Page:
Beauty brands, especially BIPOC-founded brands, are enthusiastic about the new JCPenney Beauty. The retailer announced last Thursday more of the details of its new strategy and brand assortment that doubles down on brands for a diverse audience. Those familiar with JCPenney’s efforts said diversity is mission critical.
JCPenney’s move comes on the heels of the opening of two powerful beauty retail partnerships—Sephora and Kohl’s, and Target and Ulta Beauty. Both Sephora and Ulta Beauty have put extra muscle behind adding brands for diverse shoppers. Ulta Beauty has its MUSE Program—Magnify, Uplift, Support, and Empower Black voices in beauty, and Sephora will have more than doubled its representation of Black-owned brands by the end of 2021—among other efforts.
Some say JCPenney goes even deeper is the recruitment of emerging brands (some who have no physical distribution) that will get a chance to play on a big stage. To assist in curating brands, JCPenney teamed up with Thirteen Lune and Landing International, both experts in up-and-coming BIPOC-owned businesses.
“The concept they are launching is hyper inclusive in all categories and reflects many minority female owned brands. The program we are creating was founded by individuals who look like the JCPenney consumer,” said Sarah Chung, Chief Executive Officer of Landing International, a B2B marketplace and retail technology platform.
Evonna Kuehner, founder of ANOVÉ, a skincare brand for all skin tones that is part of the Thirteen Lune roster, hammers home the importance of gaining recognition from a national retailer. “As a small, Black-owned business, the fact that we have the opportunity to launch with JCPenney and Thirteen Lune is thrilling because the focus on inclusivity is directly tied to our brand values. With this launch, it is my hope that ANOVÉ can reach more people who may be at the beginning of their journey in terms of establishing a beauty routine. For those who already have an established routine, I hope ANOVÉ encourages them to make more value-based purchases,” she told BeautyMatter.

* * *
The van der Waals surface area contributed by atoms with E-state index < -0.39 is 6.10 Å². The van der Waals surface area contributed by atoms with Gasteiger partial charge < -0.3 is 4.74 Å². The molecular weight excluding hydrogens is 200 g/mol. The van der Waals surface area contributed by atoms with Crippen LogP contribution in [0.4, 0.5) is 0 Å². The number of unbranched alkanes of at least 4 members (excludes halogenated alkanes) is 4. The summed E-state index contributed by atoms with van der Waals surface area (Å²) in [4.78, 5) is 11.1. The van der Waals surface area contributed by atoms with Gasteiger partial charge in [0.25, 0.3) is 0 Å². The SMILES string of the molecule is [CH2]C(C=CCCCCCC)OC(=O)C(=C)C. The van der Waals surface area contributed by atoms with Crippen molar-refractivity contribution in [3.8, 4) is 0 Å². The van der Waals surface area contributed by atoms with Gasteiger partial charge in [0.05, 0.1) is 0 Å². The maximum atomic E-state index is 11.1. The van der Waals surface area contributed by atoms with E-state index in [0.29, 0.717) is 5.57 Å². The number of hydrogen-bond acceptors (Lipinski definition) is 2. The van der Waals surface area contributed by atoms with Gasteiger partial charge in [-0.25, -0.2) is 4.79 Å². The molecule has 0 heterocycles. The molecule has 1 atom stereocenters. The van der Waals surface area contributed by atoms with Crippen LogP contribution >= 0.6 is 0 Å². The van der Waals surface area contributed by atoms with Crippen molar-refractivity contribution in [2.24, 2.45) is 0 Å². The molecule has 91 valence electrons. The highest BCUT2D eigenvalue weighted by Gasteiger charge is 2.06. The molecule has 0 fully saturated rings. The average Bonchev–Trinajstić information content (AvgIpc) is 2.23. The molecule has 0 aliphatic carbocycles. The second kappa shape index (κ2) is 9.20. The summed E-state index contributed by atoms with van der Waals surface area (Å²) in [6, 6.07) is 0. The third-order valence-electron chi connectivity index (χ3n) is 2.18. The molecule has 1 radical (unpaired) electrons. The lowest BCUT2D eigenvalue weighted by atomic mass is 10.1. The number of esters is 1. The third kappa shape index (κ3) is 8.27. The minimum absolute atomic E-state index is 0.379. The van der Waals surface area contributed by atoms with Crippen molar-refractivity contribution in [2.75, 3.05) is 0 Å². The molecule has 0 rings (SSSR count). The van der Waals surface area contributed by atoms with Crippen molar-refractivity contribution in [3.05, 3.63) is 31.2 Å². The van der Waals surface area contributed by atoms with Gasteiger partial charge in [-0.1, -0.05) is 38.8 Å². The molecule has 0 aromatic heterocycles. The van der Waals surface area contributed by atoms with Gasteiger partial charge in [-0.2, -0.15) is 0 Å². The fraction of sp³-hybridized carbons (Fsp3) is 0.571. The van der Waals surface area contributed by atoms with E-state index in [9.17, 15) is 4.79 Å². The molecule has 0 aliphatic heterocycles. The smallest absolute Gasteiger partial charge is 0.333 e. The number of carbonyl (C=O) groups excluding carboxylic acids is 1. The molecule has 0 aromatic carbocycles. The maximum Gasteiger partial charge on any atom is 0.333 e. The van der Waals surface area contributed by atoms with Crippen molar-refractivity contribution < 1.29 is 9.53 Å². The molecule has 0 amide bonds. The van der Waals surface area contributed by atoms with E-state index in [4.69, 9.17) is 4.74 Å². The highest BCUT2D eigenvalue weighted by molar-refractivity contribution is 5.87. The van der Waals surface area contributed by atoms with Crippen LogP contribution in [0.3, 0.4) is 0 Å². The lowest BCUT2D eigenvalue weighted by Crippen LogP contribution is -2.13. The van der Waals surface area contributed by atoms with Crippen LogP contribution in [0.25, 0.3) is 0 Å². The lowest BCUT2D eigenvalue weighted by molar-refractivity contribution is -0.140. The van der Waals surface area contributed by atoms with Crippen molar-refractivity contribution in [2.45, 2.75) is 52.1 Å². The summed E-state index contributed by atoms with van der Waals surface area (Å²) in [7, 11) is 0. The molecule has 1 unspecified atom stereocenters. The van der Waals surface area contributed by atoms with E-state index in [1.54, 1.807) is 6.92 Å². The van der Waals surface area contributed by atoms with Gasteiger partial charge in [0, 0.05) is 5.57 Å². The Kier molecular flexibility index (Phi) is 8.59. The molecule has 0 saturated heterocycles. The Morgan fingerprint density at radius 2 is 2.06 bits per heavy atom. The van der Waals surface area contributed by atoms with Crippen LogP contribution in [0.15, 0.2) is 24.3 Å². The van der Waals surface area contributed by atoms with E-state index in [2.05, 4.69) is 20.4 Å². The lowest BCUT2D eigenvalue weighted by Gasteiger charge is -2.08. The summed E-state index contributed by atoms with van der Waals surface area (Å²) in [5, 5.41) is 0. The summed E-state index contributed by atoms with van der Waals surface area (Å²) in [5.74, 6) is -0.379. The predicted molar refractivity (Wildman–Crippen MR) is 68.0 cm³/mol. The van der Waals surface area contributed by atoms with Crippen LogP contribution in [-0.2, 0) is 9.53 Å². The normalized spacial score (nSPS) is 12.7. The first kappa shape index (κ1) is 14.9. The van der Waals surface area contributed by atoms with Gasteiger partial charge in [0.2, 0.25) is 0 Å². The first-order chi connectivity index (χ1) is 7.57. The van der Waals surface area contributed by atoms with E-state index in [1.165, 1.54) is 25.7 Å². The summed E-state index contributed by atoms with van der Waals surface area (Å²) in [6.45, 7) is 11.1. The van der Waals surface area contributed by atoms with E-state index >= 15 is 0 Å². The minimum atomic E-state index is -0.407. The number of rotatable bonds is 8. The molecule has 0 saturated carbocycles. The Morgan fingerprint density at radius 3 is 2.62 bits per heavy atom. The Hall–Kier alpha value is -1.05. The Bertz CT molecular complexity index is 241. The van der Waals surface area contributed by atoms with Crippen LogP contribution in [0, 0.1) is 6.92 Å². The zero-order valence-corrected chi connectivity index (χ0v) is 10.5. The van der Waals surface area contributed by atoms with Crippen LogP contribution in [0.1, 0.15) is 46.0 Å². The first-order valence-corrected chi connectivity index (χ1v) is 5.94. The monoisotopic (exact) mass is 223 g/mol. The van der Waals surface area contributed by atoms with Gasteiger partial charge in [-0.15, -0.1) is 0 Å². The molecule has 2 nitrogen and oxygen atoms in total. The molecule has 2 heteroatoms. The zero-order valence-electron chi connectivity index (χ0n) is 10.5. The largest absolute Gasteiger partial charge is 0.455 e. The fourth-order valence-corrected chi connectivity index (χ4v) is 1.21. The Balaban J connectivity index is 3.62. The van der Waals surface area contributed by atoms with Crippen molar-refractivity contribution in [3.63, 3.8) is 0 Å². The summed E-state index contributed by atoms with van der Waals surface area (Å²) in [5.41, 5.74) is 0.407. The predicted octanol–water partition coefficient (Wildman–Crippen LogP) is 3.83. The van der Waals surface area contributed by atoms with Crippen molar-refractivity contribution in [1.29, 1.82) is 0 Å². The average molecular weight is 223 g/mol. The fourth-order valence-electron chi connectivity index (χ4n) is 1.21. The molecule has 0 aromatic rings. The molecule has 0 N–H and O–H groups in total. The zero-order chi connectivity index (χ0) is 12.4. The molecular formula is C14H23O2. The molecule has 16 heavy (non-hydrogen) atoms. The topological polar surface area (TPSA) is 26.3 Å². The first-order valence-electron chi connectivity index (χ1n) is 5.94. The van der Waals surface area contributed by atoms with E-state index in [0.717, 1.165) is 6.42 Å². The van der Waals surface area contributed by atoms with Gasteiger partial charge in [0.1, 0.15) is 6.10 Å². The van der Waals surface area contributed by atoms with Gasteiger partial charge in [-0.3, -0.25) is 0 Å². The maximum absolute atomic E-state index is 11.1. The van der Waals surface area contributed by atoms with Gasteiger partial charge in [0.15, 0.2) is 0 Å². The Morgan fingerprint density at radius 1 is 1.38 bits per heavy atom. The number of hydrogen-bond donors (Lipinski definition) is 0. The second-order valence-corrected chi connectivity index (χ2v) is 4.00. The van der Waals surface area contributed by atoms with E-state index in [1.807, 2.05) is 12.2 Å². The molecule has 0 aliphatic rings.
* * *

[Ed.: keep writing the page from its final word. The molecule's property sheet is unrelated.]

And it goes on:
In a statement, Michelle Wlazlo, Executive Vice President and Chief Merchandising Officer for JCPenney Beauty said the new concept grew out of direct feedback from customers. “Together with our brand partners, we have reimagined every aspect of our beauty experience—from the highly curated assortment and welcoming space to the integrated loyalty program and all new e-commerce experience. We are incredibly proud to bring JCPenney Beauty to life in stores and online this fall.”
Beginning in mid-October, JCPenney will reveal nine (joining one that is already up and running) stores featuring the newly curated beauty brands that range from legendary names to what the company called “fresh indie finds.” The online experience kicks off on October 15. The product categories span makeup, skincare, haircare, styling tools, fragrance, nail care, and bath and body products at varying price points (mirroring the past Sephora categories). The retailer is calling the first stores a pilot and there will be a pause before another swatch of stores.